First Mother’s Day without Mom by Ginger Dehlinger

It’s a sunny day in May
and I’m pushing a wheeled cart
through the aisles of the supermarket.

Other Saturday shoppers are doing the same,
and though I’m not usually interested
I look in every basket I pass.
Blind to the bread, lettuce and eggs,
my eyes rest on balloons, cards,
flowers and small beribboned packages.

How paltry is my pantry;
how blue and bereft my basket
compared to theirs.

I watch a store employee
dip strawberries in melted chocolate
then roll them in candy sprinkles.

Mom loved those decadent treats,
so I nestle a colorful dozen
in my basket of gray merchandise.

Ahead of me in the long checkout line
a pink teddy bear sits atop a loaded cart.
Avoiding his shiny stare I look away.

To my right is a display of potted plants
(orchids, mini roses, African violets)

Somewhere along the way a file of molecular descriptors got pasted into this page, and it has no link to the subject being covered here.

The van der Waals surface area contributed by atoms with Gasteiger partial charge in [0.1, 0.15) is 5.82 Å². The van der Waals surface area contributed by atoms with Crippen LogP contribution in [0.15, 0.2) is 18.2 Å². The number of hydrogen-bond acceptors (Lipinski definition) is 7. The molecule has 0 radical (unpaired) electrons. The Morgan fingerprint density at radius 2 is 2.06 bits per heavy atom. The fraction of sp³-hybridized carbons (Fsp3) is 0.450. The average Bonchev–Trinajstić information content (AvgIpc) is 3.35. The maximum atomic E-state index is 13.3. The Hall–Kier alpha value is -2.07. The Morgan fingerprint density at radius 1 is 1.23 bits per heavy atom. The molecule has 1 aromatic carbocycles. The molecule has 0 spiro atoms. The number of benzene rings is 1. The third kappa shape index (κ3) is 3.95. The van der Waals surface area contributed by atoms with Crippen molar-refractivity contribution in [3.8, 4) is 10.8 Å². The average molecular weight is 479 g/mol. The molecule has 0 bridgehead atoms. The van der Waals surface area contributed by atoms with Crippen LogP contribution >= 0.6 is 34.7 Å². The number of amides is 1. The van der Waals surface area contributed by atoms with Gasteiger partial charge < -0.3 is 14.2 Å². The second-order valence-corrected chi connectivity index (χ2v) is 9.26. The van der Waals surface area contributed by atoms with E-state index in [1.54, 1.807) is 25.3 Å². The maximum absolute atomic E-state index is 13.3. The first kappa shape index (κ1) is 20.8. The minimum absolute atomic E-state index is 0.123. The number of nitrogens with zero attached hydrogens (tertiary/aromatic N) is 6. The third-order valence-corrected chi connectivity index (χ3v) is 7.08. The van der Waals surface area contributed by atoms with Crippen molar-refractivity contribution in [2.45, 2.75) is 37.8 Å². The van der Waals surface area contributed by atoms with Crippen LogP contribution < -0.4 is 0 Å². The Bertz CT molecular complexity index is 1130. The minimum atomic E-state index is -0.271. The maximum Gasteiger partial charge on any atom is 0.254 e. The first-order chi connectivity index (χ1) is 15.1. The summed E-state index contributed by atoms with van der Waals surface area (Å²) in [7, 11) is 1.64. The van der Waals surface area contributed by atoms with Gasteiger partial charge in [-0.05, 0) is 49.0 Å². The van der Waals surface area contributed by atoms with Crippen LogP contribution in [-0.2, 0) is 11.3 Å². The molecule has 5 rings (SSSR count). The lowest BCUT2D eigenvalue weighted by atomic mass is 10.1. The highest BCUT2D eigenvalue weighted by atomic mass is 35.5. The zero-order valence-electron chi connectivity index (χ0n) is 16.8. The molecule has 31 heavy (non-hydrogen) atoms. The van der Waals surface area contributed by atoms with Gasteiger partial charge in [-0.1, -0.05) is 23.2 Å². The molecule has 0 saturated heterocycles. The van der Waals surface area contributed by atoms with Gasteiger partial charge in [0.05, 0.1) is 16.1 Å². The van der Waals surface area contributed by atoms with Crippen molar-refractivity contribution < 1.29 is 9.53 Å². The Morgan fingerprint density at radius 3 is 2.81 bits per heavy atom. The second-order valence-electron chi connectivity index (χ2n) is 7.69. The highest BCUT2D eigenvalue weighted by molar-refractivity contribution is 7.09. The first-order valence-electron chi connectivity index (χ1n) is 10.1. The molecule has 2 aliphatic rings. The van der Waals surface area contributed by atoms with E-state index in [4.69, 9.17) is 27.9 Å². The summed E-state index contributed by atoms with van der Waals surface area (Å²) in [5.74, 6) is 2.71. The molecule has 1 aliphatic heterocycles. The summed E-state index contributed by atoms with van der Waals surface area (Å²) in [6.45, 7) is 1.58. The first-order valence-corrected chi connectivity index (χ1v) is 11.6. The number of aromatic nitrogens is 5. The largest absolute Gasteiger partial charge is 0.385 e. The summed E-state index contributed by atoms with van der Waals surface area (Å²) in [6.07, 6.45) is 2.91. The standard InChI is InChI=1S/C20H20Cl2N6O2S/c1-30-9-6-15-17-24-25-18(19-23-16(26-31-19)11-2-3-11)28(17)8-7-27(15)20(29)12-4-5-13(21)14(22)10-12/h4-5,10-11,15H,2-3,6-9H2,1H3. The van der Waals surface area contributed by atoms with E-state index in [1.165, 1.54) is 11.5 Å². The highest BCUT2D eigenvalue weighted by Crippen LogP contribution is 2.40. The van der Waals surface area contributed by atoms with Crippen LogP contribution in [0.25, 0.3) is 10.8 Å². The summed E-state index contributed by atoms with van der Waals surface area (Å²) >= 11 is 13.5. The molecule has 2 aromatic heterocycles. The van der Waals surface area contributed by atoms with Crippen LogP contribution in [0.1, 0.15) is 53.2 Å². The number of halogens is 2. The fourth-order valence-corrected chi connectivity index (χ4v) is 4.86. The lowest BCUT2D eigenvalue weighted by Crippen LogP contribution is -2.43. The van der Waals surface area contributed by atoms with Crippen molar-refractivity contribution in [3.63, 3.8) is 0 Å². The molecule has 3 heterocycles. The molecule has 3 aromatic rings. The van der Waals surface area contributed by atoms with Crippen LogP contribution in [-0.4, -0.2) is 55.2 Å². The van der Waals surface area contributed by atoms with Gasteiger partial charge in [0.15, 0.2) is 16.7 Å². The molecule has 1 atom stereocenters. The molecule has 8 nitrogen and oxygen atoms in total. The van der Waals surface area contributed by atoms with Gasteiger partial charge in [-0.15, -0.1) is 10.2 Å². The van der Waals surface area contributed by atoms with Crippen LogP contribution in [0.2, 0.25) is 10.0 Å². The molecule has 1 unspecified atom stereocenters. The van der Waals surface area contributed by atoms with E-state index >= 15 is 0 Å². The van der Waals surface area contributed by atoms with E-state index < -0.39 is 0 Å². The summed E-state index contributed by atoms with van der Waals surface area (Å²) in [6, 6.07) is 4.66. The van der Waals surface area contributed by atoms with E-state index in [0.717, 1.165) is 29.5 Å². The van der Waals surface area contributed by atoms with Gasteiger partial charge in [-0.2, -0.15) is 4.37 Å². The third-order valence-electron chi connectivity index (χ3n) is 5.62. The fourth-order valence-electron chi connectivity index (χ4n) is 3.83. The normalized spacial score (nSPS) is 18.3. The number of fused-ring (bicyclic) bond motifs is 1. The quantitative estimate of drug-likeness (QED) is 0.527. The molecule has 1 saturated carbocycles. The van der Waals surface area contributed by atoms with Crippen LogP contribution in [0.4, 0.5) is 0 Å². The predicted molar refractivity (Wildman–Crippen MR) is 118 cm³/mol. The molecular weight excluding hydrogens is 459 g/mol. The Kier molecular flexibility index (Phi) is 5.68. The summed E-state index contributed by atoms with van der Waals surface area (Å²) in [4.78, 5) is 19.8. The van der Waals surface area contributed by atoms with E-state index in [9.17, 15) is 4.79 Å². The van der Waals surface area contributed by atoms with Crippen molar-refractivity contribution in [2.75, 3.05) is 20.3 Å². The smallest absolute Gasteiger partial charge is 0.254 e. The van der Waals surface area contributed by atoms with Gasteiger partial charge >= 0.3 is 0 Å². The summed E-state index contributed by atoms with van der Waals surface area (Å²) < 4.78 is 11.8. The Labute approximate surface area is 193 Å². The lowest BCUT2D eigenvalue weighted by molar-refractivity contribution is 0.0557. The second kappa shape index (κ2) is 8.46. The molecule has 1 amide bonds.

some large, others small and green.

A shopper is picking up plants,
looking at price labels, sniffing blossoms,
debating which one to buy.

“Take the roses,” I want to tell her.
“Take the roses.”

Ginger Dehlinger writes in multiple genres. Her poetry and short stories have appeared in several e-zines and anthologies. Most of her work is set in the West including two novels, Brute Heart (Oregon) and Never Done (Colorado). Ginger lives in Bend, OR with her husband and a cat, both spoiled.

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